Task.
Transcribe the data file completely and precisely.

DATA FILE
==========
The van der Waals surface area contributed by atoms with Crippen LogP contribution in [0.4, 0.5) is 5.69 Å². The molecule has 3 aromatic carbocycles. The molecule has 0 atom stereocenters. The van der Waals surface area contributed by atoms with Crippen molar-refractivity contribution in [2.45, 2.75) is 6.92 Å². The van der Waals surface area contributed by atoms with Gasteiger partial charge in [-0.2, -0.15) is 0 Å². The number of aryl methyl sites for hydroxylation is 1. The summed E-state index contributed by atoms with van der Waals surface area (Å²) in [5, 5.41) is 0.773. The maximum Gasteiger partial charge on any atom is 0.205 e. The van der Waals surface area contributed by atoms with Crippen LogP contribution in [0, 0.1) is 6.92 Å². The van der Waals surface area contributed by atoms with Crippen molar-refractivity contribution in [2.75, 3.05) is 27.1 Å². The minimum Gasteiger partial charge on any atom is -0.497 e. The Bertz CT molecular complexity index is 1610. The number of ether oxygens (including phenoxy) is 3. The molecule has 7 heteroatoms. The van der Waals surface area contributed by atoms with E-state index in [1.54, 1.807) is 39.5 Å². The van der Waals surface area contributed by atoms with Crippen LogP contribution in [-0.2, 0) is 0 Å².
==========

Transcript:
The van der Waals surface area contributed by atoms with Crippen LogP contribution in [0.4, 0.5) is 5.69 Å². The molecule has 3 aromatic carbocycles. The molecule has 0 atom stereocenters. The van der Waals surface area contributed by atoms with Crippen molar-refractivity contribution in [2.45, 2.75) is 6.92 Å². The van der Waals surface area contributed by atoms with Gasteiger partial charge in [-0.2, -0.15) is 0 Å². The number of aryl methyl sites for hydroxylation is 1. The summed E-state index contributed by atoms with van der Waals surface area (Å²) in [5, 5.41) is 0.773. The maximum Gasteiger partial charge on any atom is 0.205 e. The van der Waals surface area contributed by atoms with Crippen LogP contribution in [0, 0.1) is 6.92 Å². The van der Waals surface area contributed by atoms with Crippen molar-refractivity contribution in [2.75, 3.05) is 27.1 Å². The minimum Gasteiger partial charge on any atom is -0.497 e. The Bertz CT molecular complexity index is 1610. The number of ether oxygens (including phenoxy) is 3. The molecule has 7 heteroatoms. The van der Waals surface area contributed by atoms with E-state index in [1.54, 1.807) is 39.5 Å². The van der Waals surface area contributed by atoms with Crippen LogP contribution in [-0.2, 0) is 0 Å².